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How Much Longer Will We Be Left with Skewed Climate Science?

Friday, June 6th, 2008

The extent to which politics plays a role in scientific reports on the environment is incredibly disappointing for those of us that care about climate change. Government whistleblower Rick Piltz and journalist Ross Gelbspan featured in Everything’s Cool demonstrated that many government and news reports have been skewed to misrepresent the threat that global warming presents – thus widening the gap between what scientists know and what the public understands.

Recently on Dot Earth of the New York Times, Andrew Revkin weighed in on an investigation of NASA’s possible suppression of findings and shared specific insights:

“Our investigation,” the report said, “found that during the fall of 2004 through early 2006, the NASA Headquarters Office of Public Affairs managed the topic of climate change in a manner that reduced, marginalized or mischaracterized climate change science made available to the general public.”

Revkin also noted that Senator Frank R. Lautenberg, the New Jersey Democrat who wrote the request for the inquiry stated:

“Global warming is the most serious environmental threat we face, but this report is more evidence that the Bush administration’s appointees have put political ideology ahead of science,” Mr. Lautenberg said in a statement e-mailed by an aide. “Our government’s response to global warming must be based on science, and the Bush administration’s manipulation of that information violates the public trust.”

There is no doubt that this type of suppression is having an impact on our government policy or the lack thereof. Our partners at 1Sky are mobilizing for strong climate legislation from the next Congress. In the mean time we will continue to push for the truth.

Additional media: Clip from Everything’s Cool

Environmental Justice on Earth Day and Beyond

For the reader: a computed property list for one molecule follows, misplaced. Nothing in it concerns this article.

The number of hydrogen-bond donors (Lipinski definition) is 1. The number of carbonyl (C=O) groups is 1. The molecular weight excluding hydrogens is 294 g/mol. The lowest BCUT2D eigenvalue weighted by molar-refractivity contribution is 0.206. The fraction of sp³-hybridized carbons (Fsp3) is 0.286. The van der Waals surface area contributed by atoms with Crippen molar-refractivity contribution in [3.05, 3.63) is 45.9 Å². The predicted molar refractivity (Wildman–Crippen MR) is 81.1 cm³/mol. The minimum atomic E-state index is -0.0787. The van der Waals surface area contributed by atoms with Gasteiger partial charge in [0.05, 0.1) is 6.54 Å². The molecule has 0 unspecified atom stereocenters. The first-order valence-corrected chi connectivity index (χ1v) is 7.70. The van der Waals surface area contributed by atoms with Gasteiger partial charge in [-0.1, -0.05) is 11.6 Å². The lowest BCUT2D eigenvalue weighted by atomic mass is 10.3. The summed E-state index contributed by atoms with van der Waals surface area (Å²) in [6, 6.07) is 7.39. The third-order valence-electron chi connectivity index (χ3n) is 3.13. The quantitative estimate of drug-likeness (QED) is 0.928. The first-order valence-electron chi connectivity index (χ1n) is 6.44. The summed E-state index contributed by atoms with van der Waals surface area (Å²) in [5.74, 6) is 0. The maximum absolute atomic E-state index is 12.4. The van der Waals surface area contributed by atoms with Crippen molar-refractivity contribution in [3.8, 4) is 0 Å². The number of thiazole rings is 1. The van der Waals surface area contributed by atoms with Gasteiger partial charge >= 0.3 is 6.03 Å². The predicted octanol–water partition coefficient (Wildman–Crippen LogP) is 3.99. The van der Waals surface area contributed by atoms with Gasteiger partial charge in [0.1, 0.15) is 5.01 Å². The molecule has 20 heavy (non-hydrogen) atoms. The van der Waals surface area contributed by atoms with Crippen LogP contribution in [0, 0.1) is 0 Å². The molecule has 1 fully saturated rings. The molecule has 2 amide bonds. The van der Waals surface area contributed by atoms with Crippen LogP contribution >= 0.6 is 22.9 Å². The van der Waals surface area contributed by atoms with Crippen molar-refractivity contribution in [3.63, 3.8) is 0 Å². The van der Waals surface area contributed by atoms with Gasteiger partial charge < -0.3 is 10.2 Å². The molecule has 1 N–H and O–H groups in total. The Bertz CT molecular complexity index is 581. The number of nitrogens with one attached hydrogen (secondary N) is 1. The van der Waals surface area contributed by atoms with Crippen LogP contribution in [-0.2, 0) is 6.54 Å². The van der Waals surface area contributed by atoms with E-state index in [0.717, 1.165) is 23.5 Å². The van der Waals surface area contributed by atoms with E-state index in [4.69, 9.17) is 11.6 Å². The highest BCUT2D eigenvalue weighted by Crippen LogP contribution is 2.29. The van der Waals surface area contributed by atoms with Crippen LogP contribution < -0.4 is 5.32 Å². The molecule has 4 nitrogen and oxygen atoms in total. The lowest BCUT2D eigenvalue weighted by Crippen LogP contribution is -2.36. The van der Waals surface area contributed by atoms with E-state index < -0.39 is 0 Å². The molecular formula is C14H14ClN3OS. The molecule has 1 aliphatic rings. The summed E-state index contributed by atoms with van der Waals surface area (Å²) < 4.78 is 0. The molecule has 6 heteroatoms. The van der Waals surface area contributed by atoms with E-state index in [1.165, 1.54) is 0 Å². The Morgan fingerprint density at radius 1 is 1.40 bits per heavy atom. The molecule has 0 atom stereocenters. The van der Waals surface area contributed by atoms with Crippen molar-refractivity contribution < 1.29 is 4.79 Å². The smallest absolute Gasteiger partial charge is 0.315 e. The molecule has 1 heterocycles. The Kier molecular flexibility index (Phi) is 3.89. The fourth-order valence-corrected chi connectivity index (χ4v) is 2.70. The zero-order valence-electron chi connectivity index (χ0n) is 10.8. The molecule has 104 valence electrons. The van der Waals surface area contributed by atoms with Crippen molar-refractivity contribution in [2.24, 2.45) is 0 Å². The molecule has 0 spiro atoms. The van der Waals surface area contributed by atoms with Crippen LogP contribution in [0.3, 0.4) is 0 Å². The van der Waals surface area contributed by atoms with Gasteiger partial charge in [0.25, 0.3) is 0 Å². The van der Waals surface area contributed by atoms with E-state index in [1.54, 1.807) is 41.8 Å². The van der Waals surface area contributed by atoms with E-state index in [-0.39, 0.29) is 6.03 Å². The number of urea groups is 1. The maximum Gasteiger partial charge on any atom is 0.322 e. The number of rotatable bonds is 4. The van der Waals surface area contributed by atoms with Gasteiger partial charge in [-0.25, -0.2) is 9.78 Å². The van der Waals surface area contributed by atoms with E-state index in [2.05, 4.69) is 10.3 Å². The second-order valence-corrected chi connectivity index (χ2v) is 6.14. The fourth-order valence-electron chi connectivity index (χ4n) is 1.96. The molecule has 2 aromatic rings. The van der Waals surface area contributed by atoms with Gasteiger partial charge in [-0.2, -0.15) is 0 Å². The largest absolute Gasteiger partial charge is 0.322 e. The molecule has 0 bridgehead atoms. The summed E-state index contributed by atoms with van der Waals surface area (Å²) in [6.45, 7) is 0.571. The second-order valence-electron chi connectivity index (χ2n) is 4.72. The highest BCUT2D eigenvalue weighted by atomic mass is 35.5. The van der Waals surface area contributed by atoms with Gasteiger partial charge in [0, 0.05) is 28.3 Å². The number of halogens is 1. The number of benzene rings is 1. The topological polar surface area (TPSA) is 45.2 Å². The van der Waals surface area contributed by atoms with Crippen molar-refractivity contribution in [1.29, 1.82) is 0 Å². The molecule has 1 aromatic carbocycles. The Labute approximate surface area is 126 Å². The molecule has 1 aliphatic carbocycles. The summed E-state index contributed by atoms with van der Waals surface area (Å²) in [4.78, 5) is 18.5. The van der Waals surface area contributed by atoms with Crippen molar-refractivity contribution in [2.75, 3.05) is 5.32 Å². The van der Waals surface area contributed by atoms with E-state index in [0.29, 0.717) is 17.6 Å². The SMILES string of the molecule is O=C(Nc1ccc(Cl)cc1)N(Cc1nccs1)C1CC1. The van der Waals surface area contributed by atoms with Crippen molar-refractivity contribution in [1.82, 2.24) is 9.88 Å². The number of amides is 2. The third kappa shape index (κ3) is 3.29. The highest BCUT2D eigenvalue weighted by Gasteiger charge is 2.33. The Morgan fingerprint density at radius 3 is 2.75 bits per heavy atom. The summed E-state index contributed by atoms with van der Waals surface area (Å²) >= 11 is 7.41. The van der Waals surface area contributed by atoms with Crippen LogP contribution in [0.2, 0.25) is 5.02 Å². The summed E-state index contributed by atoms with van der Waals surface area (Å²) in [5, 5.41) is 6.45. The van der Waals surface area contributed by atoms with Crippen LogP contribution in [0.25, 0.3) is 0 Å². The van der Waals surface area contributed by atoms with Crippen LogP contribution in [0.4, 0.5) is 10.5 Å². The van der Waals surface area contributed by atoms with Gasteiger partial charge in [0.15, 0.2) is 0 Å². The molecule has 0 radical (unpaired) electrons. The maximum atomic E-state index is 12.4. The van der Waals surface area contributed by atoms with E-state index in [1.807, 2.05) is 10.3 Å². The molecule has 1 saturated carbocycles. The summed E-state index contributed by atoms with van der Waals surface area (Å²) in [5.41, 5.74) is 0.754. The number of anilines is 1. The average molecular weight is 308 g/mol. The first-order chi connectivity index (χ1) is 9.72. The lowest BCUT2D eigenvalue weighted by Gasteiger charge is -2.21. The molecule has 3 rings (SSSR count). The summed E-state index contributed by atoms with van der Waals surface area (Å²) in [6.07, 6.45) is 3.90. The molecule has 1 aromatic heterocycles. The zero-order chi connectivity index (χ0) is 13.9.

Tuesday, April 22nd, 2008

On Earth Day many people are looking to environmental organizations to help them understand how they can reduce their consumption, stop global warming, and other efforts to improve the health of our Earth. These are important issues to tackle, but I find it even more exciting to discover organizations that are making additional strides to address environmental and social justice at the same time.

The Oakland Food Connection, is an environmental justice organization in the Bay Area that brings together practical gardening, food security and nutrition to urban schools. One of their projects includes creating a rooftop vegetable garden at a local elementary school. I found out about this project on RyanIsHungry.com, where Ryanne explains, “These vegetables will serve as more than just a healthy meal, they’ll help educate kids and their parents about the possibilities that exist beyond processed, packaged foods and the often limited variety of produce sold in stores.” It’s my hope that they will also be turned on to issues around industrial agriculture and its negative consequences that spans economic, labor, and the environmental issues. Check out the video to hear from the director of the Oakland Food Connection and learn more.

Other environmental justice organizations that focus on green jobs are also receiving more attention as the climate justice movement is growing. In the extra from the Everything’s Cool Activist DVD, Green Job Revolution , Van Jones who is the Founder and President of Green for All explains that there is only one solution to the ecological and the economic crisis: we need a green economy strong enough to lift people out of poverty. Green for All is at the forefront of the national movement to building an inclusive green economy.

Check out the Green Job Revolution video below to hear more of what Van Jones has to say and see what the Chicago-based organization Growing Home is doing to provide job training and create employment opportunities for homeless and low-income people in Chicago within the context of a non-profit organic agriculture business.

Solutions are rooted in every city and town in America. Today and all year long – since Earth Day is everyday – let’s support and celebrate efforts for environmental justice.


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